SDG 13 Climate Action: The impact of climate change in the face of extreme weather and environmental disasters is becoming increasingly clear and perceptible. Greenhouse gas emissions have increased significantly in recent years. Cotton made in Africa works against climat change. CmiA cotton causes up to 40% less greenhouse gas emissions for one kilogram of cotton than conventional cotton. This equals the amount of cotton needed for 4 shirts. Active climate protection measures taken were i.a. tree planting actions (for organic pesticides – one measure, multiple effects). Training that teaches adapted agricultural techniques to smallholder farmers gives them the knowledge they need to adapt their cultivation methods and make their crops more resilient.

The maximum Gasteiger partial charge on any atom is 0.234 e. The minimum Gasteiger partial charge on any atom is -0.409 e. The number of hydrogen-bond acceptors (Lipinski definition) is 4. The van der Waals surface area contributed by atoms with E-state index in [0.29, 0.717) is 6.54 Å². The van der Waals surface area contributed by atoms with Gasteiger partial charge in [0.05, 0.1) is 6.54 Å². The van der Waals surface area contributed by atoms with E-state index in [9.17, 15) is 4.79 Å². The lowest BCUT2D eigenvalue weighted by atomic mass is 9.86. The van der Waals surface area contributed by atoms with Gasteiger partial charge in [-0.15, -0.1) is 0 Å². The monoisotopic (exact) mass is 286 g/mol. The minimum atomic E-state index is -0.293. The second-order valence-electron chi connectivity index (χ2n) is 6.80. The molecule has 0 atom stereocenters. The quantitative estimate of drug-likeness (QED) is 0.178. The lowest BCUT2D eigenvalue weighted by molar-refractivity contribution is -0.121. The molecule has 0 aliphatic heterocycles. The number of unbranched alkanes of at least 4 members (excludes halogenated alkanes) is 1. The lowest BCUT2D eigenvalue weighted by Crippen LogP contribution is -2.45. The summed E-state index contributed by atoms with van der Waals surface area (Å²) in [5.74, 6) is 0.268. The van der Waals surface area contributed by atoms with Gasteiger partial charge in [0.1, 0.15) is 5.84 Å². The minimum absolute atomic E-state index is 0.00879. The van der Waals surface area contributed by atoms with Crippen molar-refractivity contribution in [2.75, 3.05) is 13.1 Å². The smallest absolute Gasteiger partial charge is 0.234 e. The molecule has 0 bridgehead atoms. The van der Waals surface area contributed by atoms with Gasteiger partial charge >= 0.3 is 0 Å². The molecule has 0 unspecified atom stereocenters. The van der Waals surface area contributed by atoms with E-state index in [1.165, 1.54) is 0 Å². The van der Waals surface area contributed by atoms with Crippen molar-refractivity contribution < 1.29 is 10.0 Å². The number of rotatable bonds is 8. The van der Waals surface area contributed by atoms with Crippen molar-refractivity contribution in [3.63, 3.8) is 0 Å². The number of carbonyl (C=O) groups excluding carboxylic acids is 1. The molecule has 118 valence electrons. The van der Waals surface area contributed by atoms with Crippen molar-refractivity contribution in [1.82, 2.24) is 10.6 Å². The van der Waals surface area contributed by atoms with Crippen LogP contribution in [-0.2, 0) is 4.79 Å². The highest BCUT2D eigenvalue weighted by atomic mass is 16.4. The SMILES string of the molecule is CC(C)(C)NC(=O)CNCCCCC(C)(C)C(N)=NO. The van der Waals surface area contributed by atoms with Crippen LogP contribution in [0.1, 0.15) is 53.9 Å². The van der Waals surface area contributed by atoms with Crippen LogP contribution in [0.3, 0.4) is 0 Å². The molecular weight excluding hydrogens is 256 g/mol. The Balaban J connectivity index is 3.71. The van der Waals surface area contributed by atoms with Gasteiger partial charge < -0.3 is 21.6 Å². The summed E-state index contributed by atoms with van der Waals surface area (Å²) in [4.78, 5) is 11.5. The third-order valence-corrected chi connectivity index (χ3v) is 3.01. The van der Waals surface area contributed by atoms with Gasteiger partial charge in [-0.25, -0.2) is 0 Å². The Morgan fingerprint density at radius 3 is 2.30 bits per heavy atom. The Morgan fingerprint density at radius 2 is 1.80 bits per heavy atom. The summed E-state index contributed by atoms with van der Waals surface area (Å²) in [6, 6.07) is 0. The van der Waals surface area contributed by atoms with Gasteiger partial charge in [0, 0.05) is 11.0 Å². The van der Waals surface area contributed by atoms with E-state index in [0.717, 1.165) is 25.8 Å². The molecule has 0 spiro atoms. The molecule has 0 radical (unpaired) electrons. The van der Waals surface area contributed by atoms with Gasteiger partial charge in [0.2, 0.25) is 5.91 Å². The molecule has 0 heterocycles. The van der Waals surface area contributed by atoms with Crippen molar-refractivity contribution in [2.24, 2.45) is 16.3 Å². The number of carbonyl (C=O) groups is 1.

SDG 15 Life on Land: CmiA is actively involved in the protection of soil and biodiversity through various agri-technical measures. By default, it prohibits the intervention in primary forests and protected areas.

SDG 17 Partnerships for the Goals: Cooperation is an important key to sustainable textile production. This is why Cotton made in Africa is part of a large network of non-governmental and governmental organizations, textile companies and small fashion brands. Supporting partners include the WWF, Welthungerhilfe, the Federal Ministry for Economic Cooperation and Development (BMZ), OTTO, Tchibo, the Rewe Group, and many more. By establishing a demand alliance for CmiA cotton, CmiA creates partnerships for a sustainable future in the textile industry.

Read more about the criteria and requirements of the CmiA standard for implementing the Sustainable Development Goals here.